A dying, elderly man left his neighbors Christmas presents for their 2-year-old daughter – for the next 14 years, BBC News is reporting.
Owen and Caroline Williams of Wales had lived next door to an aged man named Ken for the past two years. The neighbors had developed a fondness for each other, and Ken (identified only by his first name) loved the family’s 2-year-old daughter Cadi, in particular. Her parents say their friend “doted” on the young lass.
Needless to say, the family was devastated when Ken, who was in his 80s, died.
However, not long afterward, on Monday night, Ken’s daughter showed up with a bag, said Owen.
“She was clutching this big bag plastic sack and I thought it was rubbish she was going to ask me to throw out.”
It wasn’t trash: It was Christmas gifts Ken had purchased for Cadi before he died.
“I brought it back in and my wife was on FaceTime to her mum in Ireland. My wife started to tear up and I started to tear up, and her mum started to tear up.”
There’s more, according to CBS News. Ken hadn’t left an exceptionally big haul for Cadi for this Christmas. Rather, he had left her Christmas gifts for this year and the next 13 years, as Owen wrote on Twitter.
Our elderly neighbour passed away recently. His daughter popped round a few moments ago clutching a large plastic sack. In the sack were all the Christmas presents he’d bought for *our* daughter for the next thirteen years. ???? pic.twitter.com/6CjiZ99Cor— Owen Williams ???????????????????????????? (@OwsWills) December 17, 2018
Owen says that Ken had joked that he would live to be 100 years old, and so he’d be able to give Cadi a gift each Christmas until her 16th. That didn’t work out, obviously, so clearly the aged pensioner, who had worked as a commercial deep-sea diver, thought ahead.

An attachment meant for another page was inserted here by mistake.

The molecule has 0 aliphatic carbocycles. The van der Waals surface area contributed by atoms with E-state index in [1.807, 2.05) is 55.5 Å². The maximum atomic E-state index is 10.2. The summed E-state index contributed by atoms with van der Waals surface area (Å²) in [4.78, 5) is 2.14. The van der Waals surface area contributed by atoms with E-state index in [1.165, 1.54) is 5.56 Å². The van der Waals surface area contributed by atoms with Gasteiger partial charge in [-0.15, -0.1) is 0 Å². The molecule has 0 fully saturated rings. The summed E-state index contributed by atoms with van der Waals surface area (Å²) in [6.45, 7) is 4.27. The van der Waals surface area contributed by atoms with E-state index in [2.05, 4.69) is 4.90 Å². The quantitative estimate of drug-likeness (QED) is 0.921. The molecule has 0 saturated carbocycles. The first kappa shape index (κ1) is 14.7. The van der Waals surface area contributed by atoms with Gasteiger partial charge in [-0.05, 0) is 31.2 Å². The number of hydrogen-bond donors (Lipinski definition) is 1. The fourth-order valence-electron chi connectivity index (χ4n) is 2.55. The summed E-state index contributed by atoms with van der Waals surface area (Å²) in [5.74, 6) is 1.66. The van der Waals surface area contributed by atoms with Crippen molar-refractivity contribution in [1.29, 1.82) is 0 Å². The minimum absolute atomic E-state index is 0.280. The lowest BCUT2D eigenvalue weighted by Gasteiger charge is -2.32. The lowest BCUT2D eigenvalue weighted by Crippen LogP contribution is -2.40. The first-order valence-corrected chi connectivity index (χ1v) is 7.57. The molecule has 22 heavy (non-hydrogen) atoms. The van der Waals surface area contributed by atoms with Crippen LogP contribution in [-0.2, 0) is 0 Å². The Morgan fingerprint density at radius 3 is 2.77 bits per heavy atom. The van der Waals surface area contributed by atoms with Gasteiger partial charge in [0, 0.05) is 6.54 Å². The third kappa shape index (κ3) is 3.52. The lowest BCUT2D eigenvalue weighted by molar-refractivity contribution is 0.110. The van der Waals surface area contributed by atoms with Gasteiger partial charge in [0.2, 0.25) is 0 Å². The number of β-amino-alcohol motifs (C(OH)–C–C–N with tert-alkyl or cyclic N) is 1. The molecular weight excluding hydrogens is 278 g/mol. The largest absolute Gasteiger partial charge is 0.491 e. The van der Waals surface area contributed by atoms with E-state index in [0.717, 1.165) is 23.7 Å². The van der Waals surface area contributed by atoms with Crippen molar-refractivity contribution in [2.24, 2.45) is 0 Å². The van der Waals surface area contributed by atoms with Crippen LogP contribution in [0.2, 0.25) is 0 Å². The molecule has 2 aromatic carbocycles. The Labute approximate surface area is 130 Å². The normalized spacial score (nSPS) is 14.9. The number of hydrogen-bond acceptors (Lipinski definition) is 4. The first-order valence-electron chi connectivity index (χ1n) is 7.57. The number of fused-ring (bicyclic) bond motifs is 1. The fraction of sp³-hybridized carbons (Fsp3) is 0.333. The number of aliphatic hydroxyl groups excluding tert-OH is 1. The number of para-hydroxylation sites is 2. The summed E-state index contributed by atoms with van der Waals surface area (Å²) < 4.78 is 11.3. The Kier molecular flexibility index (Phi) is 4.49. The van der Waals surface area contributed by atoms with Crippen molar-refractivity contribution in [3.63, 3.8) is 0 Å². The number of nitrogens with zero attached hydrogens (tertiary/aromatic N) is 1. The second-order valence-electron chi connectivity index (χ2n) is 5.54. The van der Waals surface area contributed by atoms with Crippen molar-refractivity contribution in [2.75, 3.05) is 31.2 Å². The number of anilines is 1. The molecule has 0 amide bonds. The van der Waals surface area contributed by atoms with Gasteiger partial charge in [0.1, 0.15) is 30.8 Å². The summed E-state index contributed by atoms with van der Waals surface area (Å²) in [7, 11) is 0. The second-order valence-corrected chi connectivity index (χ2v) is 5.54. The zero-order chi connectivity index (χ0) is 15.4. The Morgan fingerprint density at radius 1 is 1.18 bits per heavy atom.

However, he did fail to think things through in one big way: He didn’t label each gift with the year, or Cadi’s age, at which it was intended to be opened. That has left Owen and Caroline with a difficult decision: Either open them, figure out where they belong chronologically, and re-wrap them; try to figure out what they are by feeling them out; or take their chances (which means that Cadi could open up a gift intended for her teenage self when she’s 3- or 4-years-old).
So far, just by feeling the gifts, Owen thinks he has an idea of what some of them are.
“We can tell there’s some books, there’s three or four soft toys, maybe some Duplo.”
So far, the Williams have opened one gift – curiosity having gotten the better of them, apparently – and it was a book.
We opened one. We couldn’t resist. pic.twitter.com/vlNaRjoFoE— Owen Williams ???????????????????????????? (@OwsWills) December 17, 2018
Meanwhile, Owen asked Twitter what he should do with the rest of the gifts, and the consensus was clear: keep the gifts wrapped, open one each year, and hope for the best.